The main focus is much the same as Portal; you must use a selection of cubes, buttons, elevators and other gadgets to navigate test chambers. The Entropy Centre borrows ideas such as light bridges, laser cubes and bounce pads from Portal, but it also introduces some original elements that specifically compliment the entropy device’s unique abilities. I’d love to go into some of my favourites, but half the fun of these kinds of games is discovering new puzzle elements. And as promised, I want to keep this review spoiler-free. But trust me, some of the things the devs came up with make me believe that no one at Stubby Games has an IQ less than 110.
And that brings us back to that little mantra I mentioned: simple concept, complex applications. The Entropy Centre is undeniably clever, but sometimes, it feels a little too clever. If Portal adhered to ‘simple concept, complex application,’ The Entropy Centre adheres to ‘complex concept, complex application.’ Portal had your brain doing somersaults trying to figure out how to use portals to solve a puzzle. The Entropy Centre has your brain doing somersaults trying to figure out how the entropy device even works, and then doing more somersaults trying to figure out how to use it to solve a puzzle.
The result is The Entropy Centre slipping into the realm of frustration a little too often.
Now, I can already hear the thoughts of some of you; I just wasn’t smart enough. It was too hard for me, and that’s why I’m making this critique. Such an argument brings us closer to the general ‘difficulty in videogames’ debate than I’d like. So all I’ll say is this. There will be a number of people who will disagree with me and think that The Entropy Centre’s core concept isn’t that complicated at all. But I can’t help but feel that those people will be in the minority. Because the fact is, time reversal is a difficult mechanic to wrap your head around. Purely because it is not intuitive and, therefore, inherently harder to grasp. It lacks that simple elegance that made portals work so well for Valve.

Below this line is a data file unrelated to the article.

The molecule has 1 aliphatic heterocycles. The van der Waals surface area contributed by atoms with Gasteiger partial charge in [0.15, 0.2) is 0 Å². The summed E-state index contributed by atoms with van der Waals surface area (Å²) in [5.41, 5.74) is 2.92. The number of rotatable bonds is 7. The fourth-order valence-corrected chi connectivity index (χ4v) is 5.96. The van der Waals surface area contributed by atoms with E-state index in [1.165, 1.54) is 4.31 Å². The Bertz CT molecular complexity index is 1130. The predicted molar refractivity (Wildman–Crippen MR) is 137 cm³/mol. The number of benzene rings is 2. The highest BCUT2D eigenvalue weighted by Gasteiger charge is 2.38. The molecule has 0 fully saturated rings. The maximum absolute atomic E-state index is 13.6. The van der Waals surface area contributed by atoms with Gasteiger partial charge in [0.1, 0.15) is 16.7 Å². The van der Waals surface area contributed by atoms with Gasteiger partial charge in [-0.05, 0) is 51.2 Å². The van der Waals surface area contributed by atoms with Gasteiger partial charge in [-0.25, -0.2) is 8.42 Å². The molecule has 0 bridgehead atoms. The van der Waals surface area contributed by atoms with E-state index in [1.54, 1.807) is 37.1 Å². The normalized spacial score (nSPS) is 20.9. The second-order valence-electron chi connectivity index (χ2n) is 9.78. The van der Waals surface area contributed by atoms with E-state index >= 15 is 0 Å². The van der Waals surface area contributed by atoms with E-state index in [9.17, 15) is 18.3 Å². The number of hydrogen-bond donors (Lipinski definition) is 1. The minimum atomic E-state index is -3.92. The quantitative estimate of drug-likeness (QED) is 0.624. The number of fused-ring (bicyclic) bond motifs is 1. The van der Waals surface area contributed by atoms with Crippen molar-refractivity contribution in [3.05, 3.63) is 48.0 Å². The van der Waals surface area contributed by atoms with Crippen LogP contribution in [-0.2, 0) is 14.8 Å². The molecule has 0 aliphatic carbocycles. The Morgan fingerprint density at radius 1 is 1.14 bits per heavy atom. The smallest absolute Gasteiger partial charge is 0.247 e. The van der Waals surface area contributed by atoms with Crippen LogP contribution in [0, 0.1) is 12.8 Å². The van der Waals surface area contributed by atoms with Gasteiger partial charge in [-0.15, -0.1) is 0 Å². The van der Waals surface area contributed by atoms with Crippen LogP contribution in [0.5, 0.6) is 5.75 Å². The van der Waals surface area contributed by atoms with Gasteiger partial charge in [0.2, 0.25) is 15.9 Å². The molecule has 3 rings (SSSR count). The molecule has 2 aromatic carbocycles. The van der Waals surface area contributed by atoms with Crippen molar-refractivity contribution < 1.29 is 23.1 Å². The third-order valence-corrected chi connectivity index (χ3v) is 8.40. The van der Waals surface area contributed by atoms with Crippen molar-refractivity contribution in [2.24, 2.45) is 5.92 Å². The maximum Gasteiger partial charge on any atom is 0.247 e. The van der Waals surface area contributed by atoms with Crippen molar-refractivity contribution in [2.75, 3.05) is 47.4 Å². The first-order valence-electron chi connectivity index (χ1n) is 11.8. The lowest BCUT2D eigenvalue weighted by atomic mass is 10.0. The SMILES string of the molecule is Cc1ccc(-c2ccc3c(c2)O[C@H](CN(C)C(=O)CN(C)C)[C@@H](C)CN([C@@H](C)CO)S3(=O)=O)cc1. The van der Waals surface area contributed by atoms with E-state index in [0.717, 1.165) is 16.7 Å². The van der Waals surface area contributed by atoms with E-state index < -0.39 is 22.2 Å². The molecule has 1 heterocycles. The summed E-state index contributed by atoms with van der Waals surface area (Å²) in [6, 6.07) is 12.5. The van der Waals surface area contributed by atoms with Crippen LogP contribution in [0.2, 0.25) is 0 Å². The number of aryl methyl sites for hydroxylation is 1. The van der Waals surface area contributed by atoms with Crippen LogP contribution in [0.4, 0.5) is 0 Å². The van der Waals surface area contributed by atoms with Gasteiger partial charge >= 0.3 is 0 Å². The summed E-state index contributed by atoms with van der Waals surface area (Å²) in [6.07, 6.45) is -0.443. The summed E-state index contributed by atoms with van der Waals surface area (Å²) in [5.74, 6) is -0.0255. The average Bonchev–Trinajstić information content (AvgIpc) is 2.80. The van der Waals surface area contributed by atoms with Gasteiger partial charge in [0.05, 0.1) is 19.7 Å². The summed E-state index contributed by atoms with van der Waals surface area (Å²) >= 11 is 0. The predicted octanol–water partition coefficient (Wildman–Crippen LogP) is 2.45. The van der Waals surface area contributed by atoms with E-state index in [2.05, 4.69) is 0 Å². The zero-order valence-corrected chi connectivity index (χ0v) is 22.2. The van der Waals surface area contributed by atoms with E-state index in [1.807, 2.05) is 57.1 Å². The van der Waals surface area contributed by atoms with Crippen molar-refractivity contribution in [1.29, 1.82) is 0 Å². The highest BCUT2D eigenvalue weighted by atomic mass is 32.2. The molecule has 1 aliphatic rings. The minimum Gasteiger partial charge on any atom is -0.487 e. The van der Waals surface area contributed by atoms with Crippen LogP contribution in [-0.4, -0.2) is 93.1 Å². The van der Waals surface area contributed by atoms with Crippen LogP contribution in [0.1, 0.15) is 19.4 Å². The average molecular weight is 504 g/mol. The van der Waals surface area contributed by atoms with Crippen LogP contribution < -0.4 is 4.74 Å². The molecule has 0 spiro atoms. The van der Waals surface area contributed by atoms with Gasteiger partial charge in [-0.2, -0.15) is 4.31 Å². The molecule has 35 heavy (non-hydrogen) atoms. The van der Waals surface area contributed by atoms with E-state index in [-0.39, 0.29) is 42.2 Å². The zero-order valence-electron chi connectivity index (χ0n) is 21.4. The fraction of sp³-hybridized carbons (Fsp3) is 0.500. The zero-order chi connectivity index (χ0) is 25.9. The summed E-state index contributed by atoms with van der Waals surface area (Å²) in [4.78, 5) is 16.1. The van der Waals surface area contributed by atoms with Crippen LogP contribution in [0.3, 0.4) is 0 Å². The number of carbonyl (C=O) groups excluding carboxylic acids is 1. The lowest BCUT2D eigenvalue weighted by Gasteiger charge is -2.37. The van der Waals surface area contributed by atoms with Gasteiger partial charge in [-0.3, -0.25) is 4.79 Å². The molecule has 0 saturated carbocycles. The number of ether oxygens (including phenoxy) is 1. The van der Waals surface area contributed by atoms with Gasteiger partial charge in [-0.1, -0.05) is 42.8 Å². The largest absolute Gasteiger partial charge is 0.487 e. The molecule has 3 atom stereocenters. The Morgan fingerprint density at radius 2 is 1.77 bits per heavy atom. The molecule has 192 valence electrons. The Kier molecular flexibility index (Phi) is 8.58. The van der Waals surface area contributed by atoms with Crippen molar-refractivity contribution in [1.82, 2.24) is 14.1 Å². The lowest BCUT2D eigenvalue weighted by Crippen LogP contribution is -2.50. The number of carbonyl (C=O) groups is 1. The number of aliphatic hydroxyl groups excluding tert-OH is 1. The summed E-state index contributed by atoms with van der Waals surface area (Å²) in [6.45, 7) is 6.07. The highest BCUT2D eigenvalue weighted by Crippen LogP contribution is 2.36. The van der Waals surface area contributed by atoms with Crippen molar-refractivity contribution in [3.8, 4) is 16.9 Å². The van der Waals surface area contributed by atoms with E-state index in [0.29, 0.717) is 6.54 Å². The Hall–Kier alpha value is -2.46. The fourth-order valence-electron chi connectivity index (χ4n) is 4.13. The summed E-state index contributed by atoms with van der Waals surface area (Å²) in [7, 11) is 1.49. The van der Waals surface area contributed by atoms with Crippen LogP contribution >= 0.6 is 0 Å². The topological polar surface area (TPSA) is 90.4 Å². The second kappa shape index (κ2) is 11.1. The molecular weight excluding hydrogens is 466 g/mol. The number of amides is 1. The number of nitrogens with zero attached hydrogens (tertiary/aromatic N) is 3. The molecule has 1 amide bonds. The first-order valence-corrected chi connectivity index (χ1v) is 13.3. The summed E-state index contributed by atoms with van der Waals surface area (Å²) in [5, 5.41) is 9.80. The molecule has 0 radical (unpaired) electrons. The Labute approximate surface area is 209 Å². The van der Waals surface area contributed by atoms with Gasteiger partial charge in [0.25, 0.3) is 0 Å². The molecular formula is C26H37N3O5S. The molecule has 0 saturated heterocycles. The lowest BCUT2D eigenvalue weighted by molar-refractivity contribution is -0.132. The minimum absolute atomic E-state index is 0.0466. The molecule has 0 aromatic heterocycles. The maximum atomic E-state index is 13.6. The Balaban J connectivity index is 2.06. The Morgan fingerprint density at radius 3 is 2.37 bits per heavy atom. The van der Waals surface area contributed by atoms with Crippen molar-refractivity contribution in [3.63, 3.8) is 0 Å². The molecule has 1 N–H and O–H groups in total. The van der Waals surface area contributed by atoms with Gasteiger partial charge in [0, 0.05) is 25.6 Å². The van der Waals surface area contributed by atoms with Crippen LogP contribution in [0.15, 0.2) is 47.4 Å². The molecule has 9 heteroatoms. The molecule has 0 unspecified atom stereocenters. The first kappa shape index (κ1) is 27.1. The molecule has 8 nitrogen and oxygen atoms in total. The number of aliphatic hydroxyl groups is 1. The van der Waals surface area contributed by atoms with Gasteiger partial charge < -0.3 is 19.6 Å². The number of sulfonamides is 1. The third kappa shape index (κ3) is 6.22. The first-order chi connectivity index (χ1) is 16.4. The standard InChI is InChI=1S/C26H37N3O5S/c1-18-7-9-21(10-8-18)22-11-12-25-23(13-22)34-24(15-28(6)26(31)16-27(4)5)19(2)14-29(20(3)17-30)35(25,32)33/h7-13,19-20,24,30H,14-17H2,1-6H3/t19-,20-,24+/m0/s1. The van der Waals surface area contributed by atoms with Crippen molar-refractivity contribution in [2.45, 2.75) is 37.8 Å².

At its best, it’s a complex but fascinating puzzle in itself. At worse, it feels obtuse and, on occasion, just irritating.
This problem is only enhanced by a few other design choices with the puzzles themselves. Instead of relying on puzzle design alone to provide difficulty, there are a few instances where sneaky tricks are used to artificially make a puzzle harder. Some examples include hiding a cube in a weird place or angling a door in such a way that it appears to be on a flat ledge, but in reality is sitting high on a step. These things are annoying because they’re not only cheap, they’re unnecessary. The rest of this game is so ridiculously clever that the devs shouldn’t need to use cheap tricks. Their puzzles are hard enough on their own!
As a Portal diehard, what do I think?
Honestly, I think this game is, on the whole, remarkable. It genuinely feels like the devs at Stubby Games are a collection of Portal fans who got sick of waiting for Valve to make another game. So they got together one day and decided to do it themselves. This isn’t a successor to Portal, more an ode. It’s art, mechanics and premise is very original, and yet wears its inspiration on its sleeve in a very endearing way. While the puzzles themselves lack that simple elegance that made Portal so great, they are by no means ruined by it.
If you are a Portal fan, play this game. Because issues aside, you can feel the soul that has been poured into this game. I believe it will fill that Aperture-shaped hole in all our hearts quite nicely. It did for me.